Digitalization in Africa
A few years ago, the head of the Center for Middle East and Africa, Khaldoun Dia-Eddine, joined a team of experts asked by a leading credit card company to develop a social media communication strategy for the member states of the Gulf Cooperation Council (GCC). A need was identified for the company to change its business model or adopt new solutions based on market evidence, especially in developing markets. The digitization of customer relationships and the creation of customer experience through social media were seen as unique opportunities for increasing the company’s presence in markets where customer interaction is essential.
At the time, the social media were a key factor in the digitization of emerging countries, including GCC countries. Digitization allowed them to partially close their technology gap and be integrated faster into the global economy as a result.
Africa’s real GDP growth for 2017 is forecasted at 3.5 % a (Europe 1.9%). The continent has 1.2 billion inhabitants, 19.2% of which are between 15-24 years old. By 2030, this number will have risen to 25.8 % (compared to only 6.3% in Europe). Moreover, Africa is one place where the digitization phenomenon is happening despite a great delay in infrastructure development. To tap Africa’s huge natural and human potential, many elements need to be considered: higher stability, better and sound governance, a better education, the alleviation of poverty, a strong infrastructure, and connection channels to the world’s economy. Digitization may not be the answer to everything, but it should certainly be a factor in addressing all these issues.
What distinguishes digitization in Africa? According to Djembe Communications, a Moroccan consultancy, one element is the existing talent in Africa able to create innovative market content. Other elements include a growing market as a result of the growing middle-class, the existence of community leaders (influencers), and the ability to build and mobilize communities around ideas, causes, or brands. In a recent study, KPMG rated Africa as digitally mature. It suggested that it was ripe for all kinds of transformations and more open than ever for global business investment. On the other hand, the study also mentioned relatively slow Internet connections and low literacy rates, as well as a general lack of data, a weak banking sector, and the need to pay in foreign currency in some countries. According to KPMG, the real challenge will be to integrate all stakeholders and to collaborate more effectively towards digitization, which will require a shift in traditional thinking.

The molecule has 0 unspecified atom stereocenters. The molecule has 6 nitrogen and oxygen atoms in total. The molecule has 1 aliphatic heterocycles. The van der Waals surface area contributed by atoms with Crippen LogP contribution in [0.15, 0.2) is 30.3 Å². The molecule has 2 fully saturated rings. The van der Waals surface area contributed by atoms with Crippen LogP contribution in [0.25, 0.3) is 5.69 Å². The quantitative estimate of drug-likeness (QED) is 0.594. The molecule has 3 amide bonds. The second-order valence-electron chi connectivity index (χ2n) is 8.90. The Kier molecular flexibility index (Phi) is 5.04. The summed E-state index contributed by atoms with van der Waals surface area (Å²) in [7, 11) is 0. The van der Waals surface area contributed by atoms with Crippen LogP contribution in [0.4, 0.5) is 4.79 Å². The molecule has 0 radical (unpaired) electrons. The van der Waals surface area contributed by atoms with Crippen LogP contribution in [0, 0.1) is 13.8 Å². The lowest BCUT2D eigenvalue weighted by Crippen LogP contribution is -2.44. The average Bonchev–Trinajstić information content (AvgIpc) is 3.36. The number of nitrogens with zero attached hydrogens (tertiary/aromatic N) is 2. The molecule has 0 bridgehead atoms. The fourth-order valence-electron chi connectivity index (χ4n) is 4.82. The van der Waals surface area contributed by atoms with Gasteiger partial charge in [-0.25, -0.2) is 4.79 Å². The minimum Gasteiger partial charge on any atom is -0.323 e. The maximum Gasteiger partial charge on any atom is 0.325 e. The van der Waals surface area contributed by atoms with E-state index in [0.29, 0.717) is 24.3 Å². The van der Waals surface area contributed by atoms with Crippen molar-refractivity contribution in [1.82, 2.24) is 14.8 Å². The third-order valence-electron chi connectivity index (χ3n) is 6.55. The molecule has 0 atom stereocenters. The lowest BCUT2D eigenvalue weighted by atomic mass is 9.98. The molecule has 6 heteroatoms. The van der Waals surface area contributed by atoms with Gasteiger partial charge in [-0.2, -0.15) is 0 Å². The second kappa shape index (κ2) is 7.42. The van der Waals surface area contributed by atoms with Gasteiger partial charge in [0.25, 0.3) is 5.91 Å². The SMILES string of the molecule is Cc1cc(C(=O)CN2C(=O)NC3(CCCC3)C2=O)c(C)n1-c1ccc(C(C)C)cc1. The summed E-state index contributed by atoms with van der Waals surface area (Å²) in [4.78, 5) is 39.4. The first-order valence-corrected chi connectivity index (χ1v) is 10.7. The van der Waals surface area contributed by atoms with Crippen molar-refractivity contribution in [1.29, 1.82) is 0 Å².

Many companies working in Africa have contributed to or benefited from the digitization wave. They have adapted their business models or solutions accordingly. For example, Djembe Communication bases all its customer communication campaigns on short videos. It also uses micro-targeting tactics, search engine optimization, discussion groups, community events, as well as influencers and video bloggers.
The pharmaceutical giant Novartis is active in 43 sub-Saharan countries. It wants to increase access to healthcare through mobile communication. Its challenges include limited data, people’s lack of health knowledge, the complexity of the supply chain, and the increasing burden of non-communicable diseases. Novartis benefits from the fact that many African markets are still untapped. Local entrepreneurship is booming. Other advantages are the relatively low entry costs concerning new technologies and the reasonable reliability and affordability of mobile communication. Taking these factors into account, Novartis has established a number of applications to tackle the supply chain cycle challenges of essential medicines and build capabilities, such as Health Africa and “SMS for Life”.
Another example of a company benefiting from the digitization wave in Africa is Rack Centre, a company launched in 2013. It is the leading data center provider in West Africa offering a colocation and disaster recovery service. Its services allow companies to avoid fixed infrastructure investments and the growing complexity of managing power issues in many regions in Africa. Rack Centre’s ultimate objective is to improve Internet penetration in Africa, raising it from 29% to the global average of 54%.
These few examples give an indication of the future of this region and the opportunities offered to companies riding the digitization wave.